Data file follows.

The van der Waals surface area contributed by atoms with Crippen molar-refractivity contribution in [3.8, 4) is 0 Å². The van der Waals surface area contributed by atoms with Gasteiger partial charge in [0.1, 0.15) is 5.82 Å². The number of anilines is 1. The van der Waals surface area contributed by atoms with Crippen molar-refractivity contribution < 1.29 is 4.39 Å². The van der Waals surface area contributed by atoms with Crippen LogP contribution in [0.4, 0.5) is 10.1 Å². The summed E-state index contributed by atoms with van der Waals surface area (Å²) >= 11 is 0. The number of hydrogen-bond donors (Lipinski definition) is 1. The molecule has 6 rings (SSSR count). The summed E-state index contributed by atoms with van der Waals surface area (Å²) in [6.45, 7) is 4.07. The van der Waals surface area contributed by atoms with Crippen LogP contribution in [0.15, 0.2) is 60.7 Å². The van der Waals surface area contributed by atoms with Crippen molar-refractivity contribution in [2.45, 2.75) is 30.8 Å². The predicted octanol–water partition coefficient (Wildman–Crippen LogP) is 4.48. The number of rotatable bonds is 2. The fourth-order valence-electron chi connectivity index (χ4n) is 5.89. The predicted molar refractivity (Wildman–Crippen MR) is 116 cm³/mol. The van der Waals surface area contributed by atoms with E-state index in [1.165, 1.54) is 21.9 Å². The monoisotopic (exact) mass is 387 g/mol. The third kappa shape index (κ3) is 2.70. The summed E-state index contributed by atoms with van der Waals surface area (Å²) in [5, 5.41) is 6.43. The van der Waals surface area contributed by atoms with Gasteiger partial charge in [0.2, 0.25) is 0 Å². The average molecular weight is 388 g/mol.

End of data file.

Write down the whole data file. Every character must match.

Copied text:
The van der Waals surface area contributed by atoms with Crippen molar-refractivity contribution in [3.8, 4) is 0 Å². The van der Waals surface area contributed by atoms with Gasteiger partial charge in [0.1, 0.15) is 5.82 Å². The number of anilines is 1. The van der Waals surface area contributed by atoms with Crippen molar-refractivity contribution < 1.29 is 4.39 Å². The van der Waals surface area contributed by atoms with Crippen LogP contribution in [0.4, 0.5) is 10.1 Å². The summed E-state index contributed by atoms with van der Waals surface area (Å²) >= 11 is 0. The number of hydrogen-bond donors (Lipinski definition) is 1. The molecule has 6 rings (SSSR count). The summed E-state index contributed by atoms with van der Waals surface area (Å²) in [6.45, 7) is 4.07. The van der Waals surface area contributed by atoms with Crippen LogP contribution in [0.15, 0.2) is 60.7 Å². The van der Waals surface area contributed by atoms with Crippen molar-refractivity contribution in [2.45, 2.75) is 30.8 Å². The predicted octanol–water partition coefficient (Wildman–Crippen LogP) is 4.48. The number of rotatable bonds is 2. The fourth-order valence-electron chi connectivity index (χ4n) is 5.89. The predicted molar refractivity (Wildman–Crippen MR) is 116 cm³/mol. The van der Waals surface area contributed by atoms with E-state index in [1.165, 1.54) is 21.9 Å². The monoisotopic (exact) mass is 387 g/mol. The third kappa shape index (κ3) is 2.70. The summed E-state index contributed by atoms with van der Waals surface area (Å²) in [5, 5.41) is 6.43. The van der Waals surface area contributed by atoms with Gasteiger partial charge in [0.2, 0.25) is 0 Å². The average molecular weight is 388 g/mol.